A Harvard sociology professor known for groundbreaking research into job market discrimination has died after battling a lengthy illness, the university said.
Devah Pager, the Peter & Isabel Malkin Professor of Sociology & Public Policy at Harvard University, died last Friday, according to a statement posted to the website of Harvard’s Department of Sociology. She was 46.
“Devah’s creative, rigorous, and insightful work on discrimination in low-wage labor markets had a truly global impact, including in the 2008 US Presidential campaign, when the New York Times, among other outlets, featured work from her dissertation, including her famous article in the American Journal of Sociology, ‘The Mark of a Criminal Record,’ ” the statement said.
Among her celebrated publications was the 2007 book, “Marked: Race, Crime, and Finding Work in an Era of Mass Incarceration.” Harvard said the book “investigates the racial and economic consequences of large scale imprisonment for contemporary U.S. labor markets.”
Her scholarship, the statement said, “focused on institutions affecting racial stratification, including education, labor markets, and the criminal justice system. Pager’s recent research involved a series of field experiments studying discrimination against minorities and ex-offenders in the low-wage labor market.”
Ms. Pager was a former Fulbright scholar who taught at Northwestern and Princeton before joining Harvard’s sociology faculty in 2013, according to an article posted Wednesday to the Harvard Gazette, the university’s official news website.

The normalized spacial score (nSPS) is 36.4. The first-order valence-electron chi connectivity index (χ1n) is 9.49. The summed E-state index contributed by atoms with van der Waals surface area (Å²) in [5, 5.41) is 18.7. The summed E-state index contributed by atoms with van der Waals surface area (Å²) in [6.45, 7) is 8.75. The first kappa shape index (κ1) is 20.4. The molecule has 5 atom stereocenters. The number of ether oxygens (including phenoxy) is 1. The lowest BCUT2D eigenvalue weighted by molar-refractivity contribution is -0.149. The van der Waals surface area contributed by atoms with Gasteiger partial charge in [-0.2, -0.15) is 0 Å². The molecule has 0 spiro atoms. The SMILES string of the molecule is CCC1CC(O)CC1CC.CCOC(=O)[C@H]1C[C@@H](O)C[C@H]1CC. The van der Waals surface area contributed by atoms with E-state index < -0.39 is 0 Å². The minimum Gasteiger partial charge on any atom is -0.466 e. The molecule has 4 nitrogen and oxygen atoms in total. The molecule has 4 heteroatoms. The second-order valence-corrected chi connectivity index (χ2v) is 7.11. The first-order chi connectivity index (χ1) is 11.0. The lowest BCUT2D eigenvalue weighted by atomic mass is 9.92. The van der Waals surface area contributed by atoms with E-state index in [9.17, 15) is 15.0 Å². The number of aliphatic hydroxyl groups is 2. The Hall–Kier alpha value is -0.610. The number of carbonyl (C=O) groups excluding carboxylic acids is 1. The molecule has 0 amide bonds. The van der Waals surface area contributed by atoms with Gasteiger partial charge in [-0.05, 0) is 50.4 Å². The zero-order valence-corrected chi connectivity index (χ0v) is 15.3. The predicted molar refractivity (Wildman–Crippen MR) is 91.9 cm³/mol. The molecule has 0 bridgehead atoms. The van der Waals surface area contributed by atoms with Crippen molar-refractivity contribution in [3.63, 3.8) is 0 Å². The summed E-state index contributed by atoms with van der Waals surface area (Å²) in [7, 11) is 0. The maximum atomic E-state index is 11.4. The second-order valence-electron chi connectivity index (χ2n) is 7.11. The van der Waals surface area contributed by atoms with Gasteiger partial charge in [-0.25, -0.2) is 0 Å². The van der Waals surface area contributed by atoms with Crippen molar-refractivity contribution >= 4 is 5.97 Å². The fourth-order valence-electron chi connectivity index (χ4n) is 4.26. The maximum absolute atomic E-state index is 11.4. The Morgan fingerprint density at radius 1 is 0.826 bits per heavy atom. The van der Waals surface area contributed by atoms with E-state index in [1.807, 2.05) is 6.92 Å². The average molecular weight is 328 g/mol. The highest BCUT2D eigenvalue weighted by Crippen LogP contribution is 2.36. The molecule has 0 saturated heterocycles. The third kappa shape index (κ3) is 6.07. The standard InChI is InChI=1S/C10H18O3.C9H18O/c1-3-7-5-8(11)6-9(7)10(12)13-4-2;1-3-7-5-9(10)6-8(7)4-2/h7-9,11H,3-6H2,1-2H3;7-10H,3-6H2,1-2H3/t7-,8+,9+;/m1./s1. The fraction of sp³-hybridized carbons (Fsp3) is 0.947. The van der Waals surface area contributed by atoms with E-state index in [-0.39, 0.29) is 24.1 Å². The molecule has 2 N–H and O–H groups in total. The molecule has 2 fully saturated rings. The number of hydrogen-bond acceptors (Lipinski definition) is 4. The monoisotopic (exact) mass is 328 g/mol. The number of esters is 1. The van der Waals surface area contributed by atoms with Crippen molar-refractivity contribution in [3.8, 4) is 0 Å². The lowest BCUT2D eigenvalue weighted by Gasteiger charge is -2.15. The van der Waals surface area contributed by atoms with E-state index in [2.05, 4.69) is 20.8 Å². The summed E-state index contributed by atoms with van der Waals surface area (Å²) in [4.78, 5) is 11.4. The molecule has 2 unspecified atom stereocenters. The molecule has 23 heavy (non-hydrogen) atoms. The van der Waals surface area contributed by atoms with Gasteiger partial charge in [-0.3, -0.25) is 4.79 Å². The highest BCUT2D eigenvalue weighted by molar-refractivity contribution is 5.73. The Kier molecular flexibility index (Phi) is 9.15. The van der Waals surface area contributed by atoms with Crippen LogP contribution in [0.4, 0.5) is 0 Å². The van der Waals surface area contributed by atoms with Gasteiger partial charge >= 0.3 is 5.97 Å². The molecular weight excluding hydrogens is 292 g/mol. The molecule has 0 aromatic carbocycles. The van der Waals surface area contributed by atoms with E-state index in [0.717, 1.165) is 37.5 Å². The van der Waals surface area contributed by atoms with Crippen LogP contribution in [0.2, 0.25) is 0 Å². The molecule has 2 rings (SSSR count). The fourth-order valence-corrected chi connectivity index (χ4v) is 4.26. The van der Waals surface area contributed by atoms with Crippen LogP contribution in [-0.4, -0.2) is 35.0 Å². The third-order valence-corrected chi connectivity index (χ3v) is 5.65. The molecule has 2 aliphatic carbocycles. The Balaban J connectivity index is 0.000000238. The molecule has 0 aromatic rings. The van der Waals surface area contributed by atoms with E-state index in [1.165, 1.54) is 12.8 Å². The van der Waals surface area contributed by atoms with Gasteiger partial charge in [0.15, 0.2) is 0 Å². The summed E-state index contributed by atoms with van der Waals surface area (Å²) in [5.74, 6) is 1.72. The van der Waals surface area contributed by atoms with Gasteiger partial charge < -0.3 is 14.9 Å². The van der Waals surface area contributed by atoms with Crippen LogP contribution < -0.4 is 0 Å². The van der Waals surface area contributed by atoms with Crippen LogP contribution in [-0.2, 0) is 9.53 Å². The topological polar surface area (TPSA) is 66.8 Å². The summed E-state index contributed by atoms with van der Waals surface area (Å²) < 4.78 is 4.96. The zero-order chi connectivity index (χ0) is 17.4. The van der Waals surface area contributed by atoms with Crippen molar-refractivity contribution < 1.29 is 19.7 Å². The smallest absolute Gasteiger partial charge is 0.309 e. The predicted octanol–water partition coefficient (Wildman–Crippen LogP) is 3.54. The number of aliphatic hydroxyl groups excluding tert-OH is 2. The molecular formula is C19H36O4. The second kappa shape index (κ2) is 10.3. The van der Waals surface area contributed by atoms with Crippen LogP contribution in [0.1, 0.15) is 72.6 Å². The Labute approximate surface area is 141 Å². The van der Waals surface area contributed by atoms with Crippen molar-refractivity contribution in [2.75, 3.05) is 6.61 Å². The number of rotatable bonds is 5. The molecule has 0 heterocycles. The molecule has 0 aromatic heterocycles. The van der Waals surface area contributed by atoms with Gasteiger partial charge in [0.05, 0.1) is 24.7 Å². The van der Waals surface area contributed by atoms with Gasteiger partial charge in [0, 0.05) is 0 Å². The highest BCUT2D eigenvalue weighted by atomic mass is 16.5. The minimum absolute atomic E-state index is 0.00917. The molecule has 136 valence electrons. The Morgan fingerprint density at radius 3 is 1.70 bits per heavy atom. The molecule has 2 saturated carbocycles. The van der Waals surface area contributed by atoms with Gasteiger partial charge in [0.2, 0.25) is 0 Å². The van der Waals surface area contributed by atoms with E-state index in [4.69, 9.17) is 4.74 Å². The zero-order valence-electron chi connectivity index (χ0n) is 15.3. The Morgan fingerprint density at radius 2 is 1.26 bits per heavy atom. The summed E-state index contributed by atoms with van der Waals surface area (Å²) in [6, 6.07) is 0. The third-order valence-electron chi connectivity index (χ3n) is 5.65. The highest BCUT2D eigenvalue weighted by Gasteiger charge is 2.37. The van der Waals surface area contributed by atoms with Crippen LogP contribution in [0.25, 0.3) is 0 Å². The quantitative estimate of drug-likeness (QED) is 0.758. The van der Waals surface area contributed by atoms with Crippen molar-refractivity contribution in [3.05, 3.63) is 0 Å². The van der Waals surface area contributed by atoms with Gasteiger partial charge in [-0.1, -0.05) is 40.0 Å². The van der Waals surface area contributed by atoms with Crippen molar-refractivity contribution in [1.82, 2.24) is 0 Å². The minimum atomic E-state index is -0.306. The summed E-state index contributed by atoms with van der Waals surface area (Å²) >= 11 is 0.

In the Gazette article, Ms. Pager’s colleagues recalled her as a passionate, talented scholar.
“She was a force of nature who accomplished a superhuman quantity and quality of work in a tragically short amount of time, and her impact on scholarship and policy is hard to overstate,” said Jason Beckfield, chair of the department of sociology, in the article. “She did work of global scope and tremendous depth that is unusual in its combination of rigor and creativity and relevance.”
Mario Luis Small, Grafstein Family Professor of Sociology at Harvard, told the Gazette that Ms. Pager left an immediate impression when the two were at Princeton.
“Devah had an extraordinary mix of qualities: the tenacity to see difficult and important projects to their conclusion, the clarity of mind to see and address potential problems well before they arose, the imagination to see her way around obstacles that to others might seem insurmountable, and an extraordinary kindness at a level all too rare among scholars of her caliber,” Small said. “But a few years older than me, she was nonetheless a role model.”
A memorial is being planned on campus to honor Ms. Pager and her work, the Gazette reported. Ms. Pager leaves her husband, Mike, and son, Atticus.Travis Andersen can be reached at firstname.lastname@example.org. Follow him on Twitter @TAGlobe.